For a brief while before the age of three, I lived with my mother and maternal grandparents in Siliguri, a sleepy town on the northern part of West Bengal. Ma taught at a university here, and we lived in the faculty quarters within its premises.
Much of what I know of Siliguri I know from stories told and retold by my parents and grandparents. I remember our house faintly – a humble, two-storied bungalow overlooking a well-kept garden in front and a wild shrubbery behind. Beyond the garden stood a white picket fence. And beyond the fence and across the road, a vast park.
We lived on the ground floor while another family occupied the upper storey. I don’t recall much about the family, except an elderly woman whom I feared. She was frail and wrinkled, with scruffy grey hair. I remember her face framed by the window, peering down at the world below. I avoided looking directly at her.
I think she might have had a granddaughter, younger than I.
While Ma was away at work, and Baba wrapping up his PhD in the States, my grandparents looked after me. True to their gender roles, Dida bathed, clothed and fed me, while Dada told me stories and took me out to the park.
Lunchtime, I’m told was particularly hard for Dida. I was a fussy child with very little interest in food. Dida arranged my meal of rice and lentils in little round balls, apparently to assure me of the amount of food I had to consume. When I threw a fit, she’d say, “Only 4 more balls to go”.
While she fed me, I ran away with a mouthful of food, and Dida chased behind me. Eventually, we seemed to reach some sort of understanding, where I walked around the garden with my ball of food firmly lodged in my cheek, and Dida followed me with my lunch plate. I chewed agonisingly slowly, and the whole exercise lasted a couple of hours.
When our help was around, Dida got some rest. Dida sat on the porch with the plate while the help followed me around, intermittently checking if I’d swallowed my food. As soon as it was clear, she’d shout, “Dida, mukh khali!” (mouth’s empty), whereby Dida would rush in with a second ball of rice and lentils.
I imagine Dida retired to her nap post this torment, and Dada was up next to keep me engaged, having napped during my feeding hours.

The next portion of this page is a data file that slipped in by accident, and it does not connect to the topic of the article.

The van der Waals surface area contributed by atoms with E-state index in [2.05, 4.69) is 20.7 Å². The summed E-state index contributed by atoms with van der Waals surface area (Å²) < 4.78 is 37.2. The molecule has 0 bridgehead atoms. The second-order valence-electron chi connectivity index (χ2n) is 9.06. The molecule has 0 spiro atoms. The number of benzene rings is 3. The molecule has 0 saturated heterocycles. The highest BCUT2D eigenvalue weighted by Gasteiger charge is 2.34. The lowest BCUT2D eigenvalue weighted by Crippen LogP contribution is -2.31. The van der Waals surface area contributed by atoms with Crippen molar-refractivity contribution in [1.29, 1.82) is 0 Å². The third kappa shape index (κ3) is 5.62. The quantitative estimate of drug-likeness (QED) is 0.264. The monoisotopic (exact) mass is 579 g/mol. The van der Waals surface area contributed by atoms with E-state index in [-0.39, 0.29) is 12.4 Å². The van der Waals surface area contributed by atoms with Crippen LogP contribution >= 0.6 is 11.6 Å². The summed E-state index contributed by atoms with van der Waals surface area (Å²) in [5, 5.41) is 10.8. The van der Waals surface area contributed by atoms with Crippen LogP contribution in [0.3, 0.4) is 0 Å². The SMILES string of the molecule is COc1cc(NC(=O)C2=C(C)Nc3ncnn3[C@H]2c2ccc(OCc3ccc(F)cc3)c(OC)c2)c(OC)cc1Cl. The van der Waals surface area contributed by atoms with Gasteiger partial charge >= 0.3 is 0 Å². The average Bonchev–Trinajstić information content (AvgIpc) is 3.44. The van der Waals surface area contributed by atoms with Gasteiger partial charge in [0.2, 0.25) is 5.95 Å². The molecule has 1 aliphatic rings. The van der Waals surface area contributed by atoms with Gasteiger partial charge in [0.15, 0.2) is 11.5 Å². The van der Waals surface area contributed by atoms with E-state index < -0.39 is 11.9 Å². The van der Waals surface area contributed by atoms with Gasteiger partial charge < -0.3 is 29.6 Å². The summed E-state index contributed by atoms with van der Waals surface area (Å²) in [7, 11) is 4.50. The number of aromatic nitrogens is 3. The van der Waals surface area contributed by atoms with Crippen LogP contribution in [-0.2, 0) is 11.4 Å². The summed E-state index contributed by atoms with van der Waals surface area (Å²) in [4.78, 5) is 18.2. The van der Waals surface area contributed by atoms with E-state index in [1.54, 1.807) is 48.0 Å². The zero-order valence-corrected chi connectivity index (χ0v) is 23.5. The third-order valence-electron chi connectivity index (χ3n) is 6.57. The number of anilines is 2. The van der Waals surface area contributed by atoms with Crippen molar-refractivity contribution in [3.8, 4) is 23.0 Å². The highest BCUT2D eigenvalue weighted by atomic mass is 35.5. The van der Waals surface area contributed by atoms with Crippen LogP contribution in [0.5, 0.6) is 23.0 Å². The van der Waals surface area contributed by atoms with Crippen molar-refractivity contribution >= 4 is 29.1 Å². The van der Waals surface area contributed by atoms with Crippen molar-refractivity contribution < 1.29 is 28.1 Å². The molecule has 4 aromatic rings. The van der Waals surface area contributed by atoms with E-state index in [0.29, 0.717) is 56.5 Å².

Ma returned at 5 pm. On occasion, if her class was delayed or a meeting ran overtime, and she didn’t return sharp at 5 pm, I’m told I’d drag Dada towards the university building to find her. I hadn’t developed a sense of time yet.
The vast university campus was notorious for its wildlife. Its vast expanses of untamed foliage was home to snakes, boars, bulls and even the occasional leopard (or so I was told).
A family of snakes once visited our home, I’m told. They were first spotted in the garden by our help. There was a papa snake, the longest. The mama snake of medium length and a baby snake flanked by its parents on both sides. The security guards were promptly informed, who arranged for the family of snakes to be caught and returned unharmed to the wilderness.
In hindsight, there might have been just that one snake. Or two, at most. And I highly doubt they were a family.
On another occasion, we encountered a bull. Dada and I visited the park across from our house every afternoon. On this particularly windy winter afternoon, it was Dida who had brought me to the park. She sat on the grass basking in the sun, while I played on the slide. A bull grazed nearby, minding his own business.
After a few rounds of climbing up and sliding down, I sat down by Dida. Suddenly, the bull looked up. Dida and I panicked, in particular because I was in a red sweater. The bull then started charging towards us. We began to run. Climbing up the ladder of the slide seemed like the best idea then. We made it to the top of the ladder just in the nick of time. As stood on the platform at the top, the bull circled us, grunting intermittently. Time seemed to stand still while Dida and I stood clutching onto each other, fearing that he might knock down the slide.
After what seemed like an eternity, he lost interest and moved away to greener pastures. Dida and I, shaken by our ordeal, climbed down the ladder and rushed home to narrate the incident to Dada.
This time in their lives, I imagine, would have been really difficult for Ma and Baba. After Baba returned from the States, he worked at a town 4 hours away from us and visited every weekend. The first time I saw him upon his return from the States, I called him kaku (uncle). When he and Ma sat together chatting, I attempted to push him off the couch, being supremely possessive of Ma.
I can’t recall the exact moment I started calling him Baba, but I don’t imagine it to have been quick. I wasn’t exactly a people-person and didn’t take easily to strangers. Back in the States, my parents had thrown a party to mark my 6-month birthday. I cried until I drove the guests away. After that, it was all good. On another occasion, Baba’s friend had taken me out in my stroller. I screamed so much that he had to take me back home, fearing getting arrested on the account of kidnapping a child.
A few months after Baba’s return from the States, my parents landed interviews together at a research institute in Trivandrum. We took the train all the way from Howrah to Trivandrum, marking the beginning of our annual ritual for years to come. During the journey, Baba’s formal shoes for the interview were stolen at Vijayawada, marking a lifelong fear of shoe-theft at train stations and earning Vijayawada its permanent reputation in our family.
Nonetheless, they both made it to the interview, shoes et al. At her interview, Ma was asked if she’d accept the job if Baba wasn’t made an offer. Without a beat, she declined.
They were both offered positions at par at the institute. And so we moved to Trivandrum, our home for the next 9 years.